2.I saw your vedio “Enabling the Smart Home Skill” ,I found you could discover two device .One of them is Particle,another is what?It’s too vague to see :sweat_smile: . Now I use the APP to discover the device ,but discovered nothing.Do you have any advice? :grinning:

Thanks!

@Jackson_lv

  1. Yes you can use RPi and AVS for the demo.

  2. The other device you are seeing may something I have used for testing but don’t remember exactly what it is :frowning:

  3. It should display the device, can you check the lambda log to any possible errors?

Cheers!

@krvarma:

Thank a lot for your replying!! I am new to Lambda and I want to ask some questions. :sweat_smile:

1.I read your js code and want to confirm something.Where are the kitchenLightApplianceId (in L3) , bedroomLightApplianceId (in L4) and fullApplianceId: (in L91,L118) from?The deviceId in L92 is the Photon’s device ID?

2.What’s the runtime I should choose?I chose NodeJS now.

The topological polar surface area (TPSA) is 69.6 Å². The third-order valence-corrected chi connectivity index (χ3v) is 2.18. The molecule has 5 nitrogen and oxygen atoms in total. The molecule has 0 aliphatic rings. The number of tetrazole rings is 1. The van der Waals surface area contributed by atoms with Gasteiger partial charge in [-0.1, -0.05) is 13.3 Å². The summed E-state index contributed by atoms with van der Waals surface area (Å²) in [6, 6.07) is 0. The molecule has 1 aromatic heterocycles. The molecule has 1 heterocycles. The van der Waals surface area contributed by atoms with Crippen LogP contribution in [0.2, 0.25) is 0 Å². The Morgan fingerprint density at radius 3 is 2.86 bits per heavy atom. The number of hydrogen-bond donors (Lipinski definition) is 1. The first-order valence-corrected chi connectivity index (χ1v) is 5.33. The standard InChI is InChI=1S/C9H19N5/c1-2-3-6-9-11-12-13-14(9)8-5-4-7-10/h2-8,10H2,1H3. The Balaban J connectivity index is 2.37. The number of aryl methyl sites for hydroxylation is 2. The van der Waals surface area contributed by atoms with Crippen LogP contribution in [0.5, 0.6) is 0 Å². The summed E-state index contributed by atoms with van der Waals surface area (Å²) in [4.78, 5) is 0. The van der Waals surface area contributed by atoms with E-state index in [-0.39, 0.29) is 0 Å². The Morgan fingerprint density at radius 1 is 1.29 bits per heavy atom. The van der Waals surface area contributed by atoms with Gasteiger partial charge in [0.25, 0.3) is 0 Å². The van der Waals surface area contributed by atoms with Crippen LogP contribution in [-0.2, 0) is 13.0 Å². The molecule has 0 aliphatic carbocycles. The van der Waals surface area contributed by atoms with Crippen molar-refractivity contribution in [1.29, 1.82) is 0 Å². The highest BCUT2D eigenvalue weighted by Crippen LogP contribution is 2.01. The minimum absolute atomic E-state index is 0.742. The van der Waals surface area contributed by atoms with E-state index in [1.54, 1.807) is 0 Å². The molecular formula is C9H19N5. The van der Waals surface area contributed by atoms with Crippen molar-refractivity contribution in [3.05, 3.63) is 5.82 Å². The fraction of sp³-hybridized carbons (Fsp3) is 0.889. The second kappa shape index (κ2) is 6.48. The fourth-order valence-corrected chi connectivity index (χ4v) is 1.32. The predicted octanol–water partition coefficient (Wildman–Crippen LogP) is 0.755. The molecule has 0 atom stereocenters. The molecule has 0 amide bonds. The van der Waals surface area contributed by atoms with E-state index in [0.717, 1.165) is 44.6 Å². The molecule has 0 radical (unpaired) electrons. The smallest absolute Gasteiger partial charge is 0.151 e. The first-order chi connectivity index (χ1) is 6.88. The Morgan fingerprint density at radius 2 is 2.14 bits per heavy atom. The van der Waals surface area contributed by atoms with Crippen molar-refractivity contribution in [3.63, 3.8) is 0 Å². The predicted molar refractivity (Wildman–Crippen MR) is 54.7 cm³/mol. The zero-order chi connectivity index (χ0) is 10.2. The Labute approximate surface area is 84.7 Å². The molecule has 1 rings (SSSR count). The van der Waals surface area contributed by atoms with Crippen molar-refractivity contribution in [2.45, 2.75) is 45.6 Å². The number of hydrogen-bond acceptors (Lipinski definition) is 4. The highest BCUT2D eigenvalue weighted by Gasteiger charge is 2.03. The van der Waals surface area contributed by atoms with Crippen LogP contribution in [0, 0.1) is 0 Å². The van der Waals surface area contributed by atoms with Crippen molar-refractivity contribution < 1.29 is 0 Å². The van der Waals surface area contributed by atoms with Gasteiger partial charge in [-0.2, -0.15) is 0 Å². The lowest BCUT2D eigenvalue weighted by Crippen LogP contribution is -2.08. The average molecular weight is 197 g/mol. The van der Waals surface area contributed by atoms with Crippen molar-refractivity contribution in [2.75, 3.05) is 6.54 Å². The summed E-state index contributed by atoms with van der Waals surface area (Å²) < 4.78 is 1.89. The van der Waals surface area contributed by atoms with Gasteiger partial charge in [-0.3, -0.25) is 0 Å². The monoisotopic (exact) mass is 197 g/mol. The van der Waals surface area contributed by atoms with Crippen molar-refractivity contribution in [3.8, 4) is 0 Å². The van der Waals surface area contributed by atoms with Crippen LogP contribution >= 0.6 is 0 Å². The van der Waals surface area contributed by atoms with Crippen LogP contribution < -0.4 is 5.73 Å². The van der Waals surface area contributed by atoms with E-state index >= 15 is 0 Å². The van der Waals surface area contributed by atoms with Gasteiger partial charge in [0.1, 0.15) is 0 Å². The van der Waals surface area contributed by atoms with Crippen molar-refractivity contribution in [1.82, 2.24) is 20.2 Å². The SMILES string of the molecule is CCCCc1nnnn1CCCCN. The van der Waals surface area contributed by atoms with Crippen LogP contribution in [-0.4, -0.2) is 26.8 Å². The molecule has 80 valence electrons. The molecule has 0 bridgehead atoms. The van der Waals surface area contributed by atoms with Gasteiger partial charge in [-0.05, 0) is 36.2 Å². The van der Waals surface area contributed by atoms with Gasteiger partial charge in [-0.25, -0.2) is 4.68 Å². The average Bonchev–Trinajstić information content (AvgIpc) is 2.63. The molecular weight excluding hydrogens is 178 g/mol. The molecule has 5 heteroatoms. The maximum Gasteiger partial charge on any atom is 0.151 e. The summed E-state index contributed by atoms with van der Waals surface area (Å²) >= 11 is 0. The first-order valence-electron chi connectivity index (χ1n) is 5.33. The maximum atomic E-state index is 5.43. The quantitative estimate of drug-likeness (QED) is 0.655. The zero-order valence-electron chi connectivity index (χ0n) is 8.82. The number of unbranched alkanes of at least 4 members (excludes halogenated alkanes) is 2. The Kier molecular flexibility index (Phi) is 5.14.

@Jackson_lv, answers

  1. kitchenLightApplianceId, bedroomLightApplianceId and fullApplianceId are just GUIDs, you can replace it with any you want. the deviceId is the device id of the Photon Device.

  2. Yes, Node.is is runtime.

You should definitely choose the 4.3 NodeJS runtime. Amazon is sunsetting 0.10 in October of this year.

Thanks for your replying although I still can’t discover the device no matter using the APPs or ask Alexa to did it.Anyway,I will continue to make some try and keep updating.THS again! :grinning:

oh !! I will try it and thanks a lot for your advice! :smile:

Would this work with an Echo dot? Amazon has also updated their website as well. Will this still work?